Just as last year’s Gambler, starring Mark Wahlberg, was a rework of the 1974 version starring James Caan, this year’s Mississippi Grind appears to be a rework, if not a remake, of Robert Altman’s 1974 California Split. Altman’s movie paired a hapless compulsive gambler (George Segal) with a whimsical compadre (Elliot Gould). Likewise, Mississippi Grind pairs a down-on-his-luck serial gambler (Ben Mendelsohn) with a fanciful, womanizing bro (Ryan Reynolds).
From the setup to specific scenarios and characters—a basketball game, a mugging, a duo of effervescent prostitutes—Ryan Fleck and Anna Boden (Half Nelson), who co-wrote and co-directed Mississippi Grind, use Altman’s story as a schematic, right down to the climax and resolution. They retain some of the strong qualities of Altman’s classic: the chatter circulating a poker table as freely as tobacco smoke; idle banter at a bar—here the discussion of the Seven Dwarfs is replaced by talk of rainbows and leprechauns and Toto. Cinematographer Andrij Parekh gracefully captures the interactions between Reynolds and Mendelsohn, who perform charmingly, wearing their Mutt and Jeff archetypes like fitted sweaters. Unfolding slowly, Mississippi Grind is a road movie with a destination, though Reynolds’s character repeatedly asserts, “the journey is the destination.”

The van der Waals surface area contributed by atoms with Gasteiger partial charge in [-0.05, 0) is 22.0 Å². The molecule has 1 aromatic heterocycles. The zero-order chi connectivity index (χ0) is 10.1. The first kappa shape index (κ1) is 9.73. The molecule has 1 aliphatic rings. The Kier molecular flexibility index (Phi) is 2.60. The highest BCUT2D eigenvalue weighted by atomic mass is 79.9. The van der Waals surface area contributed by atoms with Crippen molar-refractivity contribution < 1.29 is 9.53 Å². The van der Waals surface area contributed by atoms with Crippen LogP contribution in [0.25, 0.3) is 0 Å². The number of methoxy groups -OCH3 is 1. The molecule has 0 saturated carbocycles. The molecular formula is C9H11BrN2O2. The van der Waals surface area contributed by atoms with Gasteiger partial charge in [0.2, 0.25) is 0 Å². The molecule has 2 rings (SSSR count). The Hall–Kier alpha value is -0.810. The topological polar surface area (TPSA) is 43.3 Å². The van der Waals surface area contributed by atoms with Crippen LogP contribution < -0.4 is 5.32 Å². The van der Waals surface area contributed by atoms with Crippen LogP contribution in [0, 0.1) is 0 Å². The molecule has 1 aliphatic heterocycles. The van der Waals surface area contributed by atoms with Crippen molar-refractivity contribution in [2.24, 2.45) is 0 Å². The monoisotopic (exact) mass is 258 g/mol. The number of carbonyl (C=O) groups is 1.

Despite the similarities, Altman’s movie wasn’t a road movie, and he used music sparingly, whereas Fleck and Boden generously score their drama with the blues. In terms of absorbing the audience in the game—in California Split the game was five card draw, in Mississippi Grind it’s Texas hold ’em—Fleck and Boden outdo Altman, especially through an amusing audio tutorial about spotting players’ tells. But, where Fleck and Boden explain, Altman simply shows, not caring whether we know the jargon. Altman’s vision is hard-boiled, his men are unmoored by anything like love; they are myopic, obsessed, febrile, like rabid dogs frothing at the sight of any “action” they can bet on. Though the endings of Mississippi Grind and California Split are nearly identical, the resolution of Altman’s movie is laconic—he keeps his cards close to his chest; Boden and Fleck, on the contrary, stretch out the resolution, flashing their hand.
By Alec Julian & Carrie White